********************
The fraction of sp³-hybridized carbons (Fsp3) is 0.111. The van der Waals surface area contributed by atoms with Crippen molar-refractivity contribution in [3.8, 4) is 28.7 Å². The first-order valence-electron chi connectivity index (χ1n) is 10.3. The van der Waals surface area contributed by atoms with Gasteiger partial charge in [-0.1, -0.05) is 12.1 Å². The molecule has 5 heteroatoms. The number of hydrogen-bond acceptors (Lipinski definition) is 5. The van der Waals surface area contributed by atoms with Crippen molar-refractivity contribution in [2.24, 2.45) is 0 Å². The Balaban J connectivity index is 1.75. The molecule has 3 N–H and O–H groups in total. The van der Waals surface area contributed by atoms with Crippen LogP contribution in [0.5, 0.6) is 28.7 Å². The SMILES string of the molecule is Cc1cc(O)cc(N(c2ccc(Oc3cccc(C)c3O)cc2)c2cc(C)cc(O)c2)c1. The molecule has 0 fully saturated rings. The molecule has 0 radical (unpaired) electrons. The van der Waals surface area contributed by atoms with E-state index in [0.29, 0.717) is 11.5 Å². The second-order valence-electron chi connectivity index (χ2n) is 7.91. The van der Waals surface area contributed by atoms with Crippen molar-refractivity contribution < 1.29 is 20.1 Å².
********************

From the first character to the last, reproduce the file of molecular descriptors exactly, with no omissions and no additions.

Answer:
The fraction of sp³-hybridized carbons (Fsp3) is 0.111. The van der Waals surface area contributed by atoms with Crippen molar-refractivity contribution in [3.8, 4) is 28.7 Å². The first-order valence-electron chi connectivity index (χ1n) is 10.3. The van der Waals surface area contributed by atoms with Gasteiger partial charge in [-0.1, -0.05) is 12.1 Å². The molecule has 5 heteroatoms. The number of hydrogen-bond acceptors (Lipinski definition) is 5. The van der Waals surface area contributed by atoms with Crippen molar-refractivity contribution in [2.24, 2.45) is 0 Å². The Balaban J connectivity index is 1.75. The molecule has 3 N–H and O–H groups in total. The van der Waals surface area contributed by atoms with Crippen LogP contribution in [0.5, 0.6) is 28.7 Å². The SMILES string of the molecule is Cc1cc(O)cc(N(c2ccc(Oc3cccc(C)c3O)cc2)c2cc(C)cc(O)c2)c1. The molecule has 0 fully saturated rings. The molecule has 0 radical (unpaired) electrons. The van der Waals surface area contributed by atoms with E-state index in [0.29, 0.717) is 11.5 Å². The second-order valence-electron chi connectivity index (χ2n) is 7.91. The van der Waals surface area contributed by atoms with Crippen molar-refractivity contribution < 1.29 is 20.1 Å².